Thursday, 30 July 2015

Shane Lynch, a Theatre Arts student at the University of Derby, reflects on yesterday when he helped us to facilitate a workshop with an arts group for people aged 50 plus.

Meeting at 11.30 on a Wednesday morning to discuss curses may seem like a strange thing to do. This was not a meeting of a local esoteric group but the lovely ladies of GoldsQUAD, a group for the over fifties who meet weekly at QUAD to share their interest and skills in arts and crafts. The workshop this week was led by 1623 and entailed exploring curses from Shakespeare. After a bit of trepidation from a couple of ladies about exploring Shakespeare, which they felt they knew little about, they were willing to ‘give it a go’ and the workshop was underway.

Some GoldsQUAD members respond to the curse by making a collageBen began by explaining that, as Shakespeare has a curse at the end of his epitaph as a lasting reminder, and that within each of his plays is at least one curse, 1623 are marking the 400th anniversary of Shakespeare’s death next year by publishing a series of three photobooks with SHOW ME PICTURES that explore curses from Shakespeare's plays.

The project is called Still Cursing and the first volume is entitled Margaret, which looks at part of the curse delivered by Margaret to Richard in Richard III. After a few moments looking through the photobook and discussing the images within it, we began to look at Richard himself. The ladies discussed what they knew of Richard and his famous body shape. Discussing the recent evidence that the historical Richard suffered scoliosis and how this would have been perceived in his time, the ladies directed me on how I should hold my body in the role of Richard. This prompted a few participants to talk about their own disabilities and ailments. Then Ben and myself performed an extract of the curse for the group. As no exploration of Shakespeare’s curses would be complete without it, we then dipped our toe into Macbeth before looking at the curse delivered by Mark Antony in Julius Caesar.

After reading Mark Antony’s curse and picking out words and phrases that interested the group, it was time for that all important cup of tea and a little time to collect our thoughts and discuss how the morning was going so far. The ladies were talking about the lovely words Shakespeare uses, though they are often unfamiliar to us.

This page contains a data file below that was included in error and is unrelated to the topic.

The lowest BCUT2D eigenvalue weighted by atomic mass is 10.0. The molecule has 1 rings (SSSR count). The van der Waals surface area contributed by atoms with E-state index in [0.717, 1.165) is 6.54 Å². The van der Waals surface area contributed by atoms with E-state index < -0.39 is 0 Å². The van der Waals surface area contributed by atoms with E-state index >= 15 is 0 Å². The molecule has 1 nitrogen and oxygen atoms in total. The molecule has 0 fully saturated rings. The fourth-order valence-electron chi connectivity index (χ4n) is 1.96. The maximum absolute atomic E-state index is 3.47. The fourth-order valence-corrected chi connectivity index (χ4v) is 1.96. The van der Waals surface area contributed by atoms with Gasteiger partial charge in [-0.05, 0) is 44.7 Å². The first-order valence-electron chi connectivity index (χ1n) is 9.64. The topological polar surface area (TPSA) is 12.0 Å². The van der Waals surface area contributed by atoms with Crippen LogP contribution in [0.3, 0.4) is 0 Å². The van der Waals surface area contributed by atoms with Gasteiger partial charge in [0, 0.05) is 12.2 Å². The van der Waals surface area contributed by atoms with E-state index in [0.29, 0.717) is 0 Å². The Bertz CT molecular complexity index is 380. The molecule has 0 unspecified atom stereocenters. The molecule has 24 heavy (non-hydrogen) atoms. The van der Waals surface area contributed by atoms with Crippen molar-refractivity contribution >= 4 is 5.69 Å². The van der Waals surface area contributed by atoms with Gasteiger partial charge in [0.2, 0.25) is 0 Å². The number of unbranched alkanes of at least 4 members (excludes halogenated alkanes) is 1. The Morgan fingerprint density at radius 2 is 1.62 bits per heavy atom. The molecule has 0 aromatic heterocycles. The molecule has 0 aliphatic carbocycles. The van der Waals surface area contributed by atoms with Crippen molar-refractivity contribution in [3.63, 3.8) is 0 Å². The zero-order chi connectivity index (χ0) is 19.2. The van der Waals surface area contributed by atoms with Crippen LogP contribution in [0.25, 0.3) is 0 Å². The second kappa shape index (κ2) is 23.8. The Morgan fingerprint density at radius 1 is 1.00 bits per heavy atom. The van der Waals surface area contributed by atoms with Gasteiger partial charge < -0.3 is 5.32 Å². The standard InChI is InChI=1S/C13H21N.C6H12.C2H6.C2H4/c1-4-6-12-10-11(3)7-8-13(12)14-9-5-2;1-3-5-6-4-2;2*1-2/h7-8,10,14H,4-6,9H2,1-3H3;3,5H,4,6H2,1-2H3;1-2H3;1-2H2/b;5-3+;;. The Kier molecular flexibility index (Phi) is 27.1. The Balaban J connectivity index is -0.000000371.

Freshly charged we then split with two ladies and myself taking to the streets of Derby to find photo opportunities to express the mood or themes within Mark Antony’s curse, while the rest stayed behind to create a collage of the hands of war, which are mentioned within the piece:

'Hands of War' by GoldsQUAD"A curse shall light upon the limbs of men:
Domestic fury and fierce civil strife;
Blood and destruction shall be so in use,
And dreadful objects so familiar,
That mothers shall but smile when they behold
Their infants quartered with the hands of war,
All pity choked with custom of fell deeds."

After snapping a good few photos, we returned to QUAD, where we found the collage almost complete (they work quickly these ladies), and with a bit of jiggling the group managed to capture the mood and themes of the curse perfectly. As a performer this was extremely useful as it gave me loads of ideas for different ways to deliver the curse vocally and physically. That said, it was then time for me to put my money where my mouth was and perform the curse a few times using the collage's colours, textures, shapes and words as inspiration. The ladies said that they were moved, especially by my more angry version of the curse, which was based mainly on the word "fury" and the predominance of red in the collage.

Sadly, that was the end of the workshop but everyone stayed for a bit of a natter and expressed how much they had enjoyed learning something new. The ladies who had felt a little apprehensive at first said how glad they were they had stayed and that they were leaving not only knowing a bit more about Shakespeare but with a confidence to explore his works more on their own.

So the next time someone asks you to discuss curses on a Wednesday morning, don’t look at them strangely: grab a cup of tea and join in, I certainly will.


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